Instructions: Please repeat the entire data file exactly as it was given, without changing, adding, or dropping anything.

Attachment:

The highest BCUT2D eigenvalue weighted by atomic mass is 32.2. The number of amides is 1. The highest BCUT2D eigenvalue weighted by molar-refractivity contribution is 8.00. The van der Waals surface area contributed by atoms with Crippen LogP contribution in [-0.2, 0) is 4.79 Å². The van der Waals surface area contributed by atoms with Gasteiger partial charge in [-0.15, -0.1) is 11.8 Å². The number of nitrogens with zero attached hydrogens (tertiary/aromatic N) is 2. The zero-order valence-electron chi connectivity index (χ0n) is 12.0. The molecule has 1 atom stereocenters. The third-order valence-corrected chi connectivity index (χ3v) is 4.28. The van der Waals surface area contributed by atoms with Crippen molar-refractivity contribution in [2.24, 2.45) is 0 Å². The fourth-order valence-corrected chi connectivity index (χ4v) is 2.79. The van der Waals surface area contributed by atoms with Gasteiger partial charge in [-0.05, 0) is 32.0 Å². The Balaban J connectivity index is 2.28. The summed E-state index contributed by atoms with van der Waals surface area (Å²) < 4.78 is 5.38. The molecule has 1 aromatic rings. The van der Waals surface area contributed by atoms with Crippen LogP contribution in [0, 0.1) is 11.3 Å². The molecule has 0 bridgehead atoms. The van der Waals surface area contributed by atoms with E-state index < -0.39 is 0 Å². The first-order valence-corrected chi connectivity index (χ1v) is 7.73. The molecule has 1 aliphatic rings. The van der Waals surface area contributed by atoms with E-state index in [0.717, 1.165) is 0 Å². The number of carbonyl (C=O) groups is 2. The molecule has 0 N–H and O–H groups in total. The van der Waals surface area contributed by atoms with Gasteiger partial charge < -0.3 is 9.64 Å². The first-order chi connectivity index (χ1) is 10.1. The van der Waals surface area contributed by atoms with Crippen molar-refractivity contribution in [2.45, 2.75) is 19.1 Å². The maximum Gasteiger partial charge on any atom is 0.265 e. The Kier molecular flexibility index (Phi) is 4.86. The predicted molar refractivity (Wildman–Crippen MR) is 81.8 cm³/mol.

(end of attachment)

The highest BCUT2D eigenvalue weighted by atomic mass is 32.2. The number of amides is 1. The highest BCUT2D eigenvalue weighted by molar-refractivity contribution is 8.00. The van der Waals surface area contributed by atoms with Crippen LogP contribution in [-0.2, 0) is 4.79 Å². The van der Waals surface area contributed by atoms with Gasteiger partial charge in [-0.15, -0.1) is 11.8 Å². The number of nitrogens with zero attached hydrogens (tertiary/aromatic N) is 2. The zero-order valence-electron chi connectivity index (χ0n) is 12.0. The molecule has 1 atom stereocenters. The third-order valence-corrected chi connectivity index (χ3v) is 4.28. The van der Waals surface area contributed by atoms with Crippen molar-refractivity contribution in [2.24, 2.45) is 0 Å². The fourth-order valence-corrected chi connectivity index (χ4v) is 2.79. The van der Waals surface area contributed by atoms with Gasteiger partial charge in [-0.05, 0) is 32.0 Å². The Balaban J connectivity index is 2.28. The summed E-state index contributed by atoms with van der Waals surface area (Å²) < 4.78 is 5.38. The molecule has 1 aromatic rings. The van der Waals surface area contributed by atoms with Crippen LogP contribution in [0, 0.1) is 11.3 Å². The molecule has 0 bridgehead atoms. The van der Waals surface area contributed by atoms with E-state index < -0.39 is 0 Å². The first-order valence-corrected chi connectivity index (χ1v) is 7.73. The molecule has 1 aliphatic rings. The van der Waals surface area contributed by atoms with E-state index in [0.717, 1.165) is 0 Å². The number of carbonyl (C=O) groups is 2. The molecule has 0 N–H and O–H groups in total. The van der Waals surface area contributed by atoms with Gasteiger partial charge < -0.3 is 9.64 Å². The first-order chi connectivity index (χ1) is 10.1. The van der Waals surface area contributed by atoms with Crippen molar-refractivity contribution in [2.45, 2.75) is 19.1 Å². The maximum Gasteiger partial charge on any atom is 0.265 e. The Kier molecular flexibility index (Phi) is 4.86. The predicted molar refractivity (Wildman–Crippen MR) is 81.8 cm³/mol.